“Amazon Fresh and it’s Just Walk Out Shopping lives up to its promise, feeling truly like no other shopping experience. However, what is most surprising is that Fresh is not just a technological show, but a top-tier modern convenience store that can go toe-to-toe with rivals on the basics of retailing.”
– For more see: Amazon: Influence and Ambition in the Grocery Sector – UK, January 2021 

What we’ve seen

  • Amazon entered the UK grocery sector in 2016 through both its Amazon Fresh service and its partnership with Morrisons at Amazon service through Prime Now. Over the years these have been developed and expanded with Morrisons at Amazon brought onto the main site in August 2020,

  • Mintel’s Amazon: Influence and Ambition in the Grocery Sector – UK, January 2021 found 76% of consumers would be interested in shopping at a physical Amazon grocery store.

  • On 4 March 2021 Amazon opened the doors to its first Amazon Fresh physical store in Ealing, West London. A second store in Wembley opened on 18 March 2021 with further stores to open in Greater London in the coming months according to the retailer.

Just Walk Out, it is just that simple

After years of rumours of a UK entry following the slow expansion of Amazon’s own-name physical grocery stores in the US, physical Amazon grocery stores have now landed in the UK.

Taking the ‘Fresh’ moniker from its London-centric online service, the two stores are a hybrid of the Go and Fresh stores Amazon operates in the US. Both the Ealing and Wembley stores are roughly 2,500 sq ft, equivalent to Go and Go Grocery, but take in a broader range of categories seen in the larger Fresh stores in the US.  The headline grabbing Just Walk Out technology that made headlines when first shown with Go in 2016 is present and the star of the show, at least on first use.

The process of gaining entry to the store has been streamlined in the years since it was first debuted. No separate app is needed, anyone with the core Amazon App can access the store instantly by finding their unique QR code with both staff and signage helping those without the App to download and access the store.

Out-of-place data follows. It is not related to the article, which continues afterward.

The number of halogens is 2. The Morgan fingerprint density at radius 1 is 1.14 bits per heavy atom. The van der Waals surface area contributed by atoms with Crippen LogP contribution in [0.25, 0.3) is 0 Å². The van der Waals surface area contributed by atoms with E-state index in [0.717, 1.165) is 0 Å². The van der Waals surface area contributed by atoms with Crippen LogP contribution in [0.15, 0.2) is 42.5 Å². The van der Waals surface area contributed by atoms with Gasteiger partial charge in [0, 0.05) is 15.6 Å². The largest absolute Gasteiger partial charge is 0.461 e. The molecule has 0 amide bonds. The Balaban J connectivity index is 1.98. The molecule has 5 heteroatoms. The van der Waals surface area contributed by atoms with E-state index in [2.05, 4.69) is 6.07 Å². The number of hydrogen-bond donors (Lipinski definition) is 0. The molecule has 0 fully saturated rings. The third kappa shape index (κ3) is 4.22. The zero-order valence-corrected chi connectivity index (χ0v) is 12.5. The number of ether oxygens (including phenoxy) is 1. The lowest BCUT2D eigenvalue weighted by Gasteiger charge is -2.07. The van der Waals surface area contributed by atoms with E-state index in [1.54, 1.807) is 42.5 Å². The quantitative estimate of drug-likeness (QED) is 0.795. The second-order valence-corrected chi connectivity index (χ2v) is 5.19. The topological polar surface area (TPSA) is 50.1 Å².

Figure 1: Amazon Fresh entry, March 2021
[graphic: image 1]
Source: Mintel

There is no comprise here, no app – no entry, and combined with the ability to pay with cash this will naturally removes some potential customer base. However, the Fresh store and the technology is not about comprise. Since Go was first debuted, we have seen many in the convenience market get close to the experience through their own mobile-scanning technologies. Mobile scanning may be more practical and ultimately where the market ends up, but the experience of Just Walk Out is a world away from such technology and the glimpse into the future that makes the Fresh the destinations stores that they are.

The QR code on the mobile App is scanned on entry gates, and then the shopper is free to go about their shopping. The technology works just as advertised; any product taken from shelf is added to your basket on your mobile with a complex array of sensors and cameras keeping track of customer choices. Unless buying alcohol and fortunate to look young enough for a staff member positioned in the section to require proof of age, which this author was not, then there is no need for any human interaction.

With that being said this is not a ‘soulless’ experience, actually comparative to other c-stores in London both stores are heavily staffed – both helping customers gain entry and ensure shelves are filled.

Once shopping is completed customers do indeed ‘Just Walk Out.’ There is no need to scan the code on exit, and this is perhaps the ‘oddest’ feeling in the experience. All other mobile-scanning technologies do require some user input to ‘complete the transaction’ but here leaving is all that is needed. On first-time use a slight fear of accidental shoplifting is present, until a few minutes later your receipt lands in your Amazon App.

Figure 2: Amazon Fresh entry gates, Wembley March 2021
[graphic: image 2]
Source: Mintel

Away from the technology Amazon has built a very capable format

While there was little concern that Amazon would be able to create a best in class ‘store of the future’ experience, there was some concern in the retailer’s ability to create the bones of a store to compete in one of the most competitive and modernised convenience sectors in the world.

More than the technology, it is here that Amazon truly impresses – Amazon Fresh is a top tier convenience format comparable with any in the market.